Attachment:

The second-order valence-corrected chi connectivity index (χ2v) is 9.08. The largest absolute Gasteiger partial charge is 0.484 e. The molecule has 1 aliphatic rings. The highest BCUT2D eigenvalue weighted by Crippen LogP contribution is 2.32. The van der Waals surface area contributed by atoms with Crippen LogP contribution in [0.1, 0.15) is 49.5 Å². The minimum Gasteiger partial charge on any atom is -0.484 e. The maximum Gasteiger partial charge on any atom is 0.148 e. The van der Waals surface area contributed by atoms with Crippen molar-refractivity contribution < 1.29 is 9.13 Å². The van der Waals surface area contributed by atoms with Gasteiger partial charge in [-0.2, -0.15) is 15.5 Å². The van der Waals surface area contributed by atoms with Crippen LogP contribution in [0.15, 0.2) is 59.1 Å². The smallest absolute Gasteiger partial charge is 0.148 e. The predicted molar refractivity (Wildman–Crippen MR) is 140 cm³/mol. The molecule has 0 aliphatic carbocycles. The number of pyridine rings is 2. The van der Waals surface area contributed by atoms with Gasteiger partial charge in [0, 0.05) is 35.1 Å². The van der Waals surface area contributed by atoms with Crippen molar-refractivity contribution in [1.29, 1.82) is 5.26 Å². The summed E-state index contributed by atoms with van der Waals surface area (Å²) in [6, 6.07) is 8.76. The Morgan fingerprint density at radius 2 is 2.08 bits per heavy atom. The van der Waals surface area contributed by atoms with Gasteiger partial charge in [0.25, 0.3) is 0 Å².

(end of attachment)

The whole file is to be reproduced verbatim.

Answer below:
The second-order valence-corrected chi connectivity index (χ2v) is 9.08. The largest absolute Gasteiger partial charge is 0.484 e. The molecule has 1 aliphatic rings. The highest BCUT2D eigenvalue weighted by Crippen LogP contribution is 2.32. The van der Waals surface area contributed by atoms with Crippen LogP contribution in [0.1, 0.15) is 49.5 Å². The minimum Gasteiger partial charge on any atom is -0.484 e. The maximum Gasteiger partial charge on any atom is 0.148 e. The van der Waals surface area contributed by atoms with Crippen molar-refractivity contribution < 1.29 is 9.13 Å². The van der Waals surface area contributed by atoms with Gasteiger partial charge in [-0.2, -0.15) is 15.5 Å². The van der Waals surface area contributed by atoms with Crippen LogP contribution in [0.15, 0.2) is 59.1 Å². The smallest absolute Gasteiger partial charge is 0.148 e. The predicted molar refractivity (Wildman–Crippen MR) is 140 cm³/mol. The molecule has 0 aliphatic carbocycles. The number of pyridine rings is 2. The van der Waals surface area contributed by atoms with Gasteiger partial charge in [0, 0.05) is 35.1 Å². The van der Waals surface area contributed by atoms with Crippen molar-refractivity contribution in [1.29, 1.82) is 5.26 Å². The summed E-state index contributed by atoms with van der Waals surface area (Å²) in [6, 6.07) is 8.76. The Morgan fingerprint density at radius 2 is 2.08 bits per heavy atom. The van der Waals surface area contributed by atoms with Gasteiger partial charge in [0.25, 0.3) is 0 Å².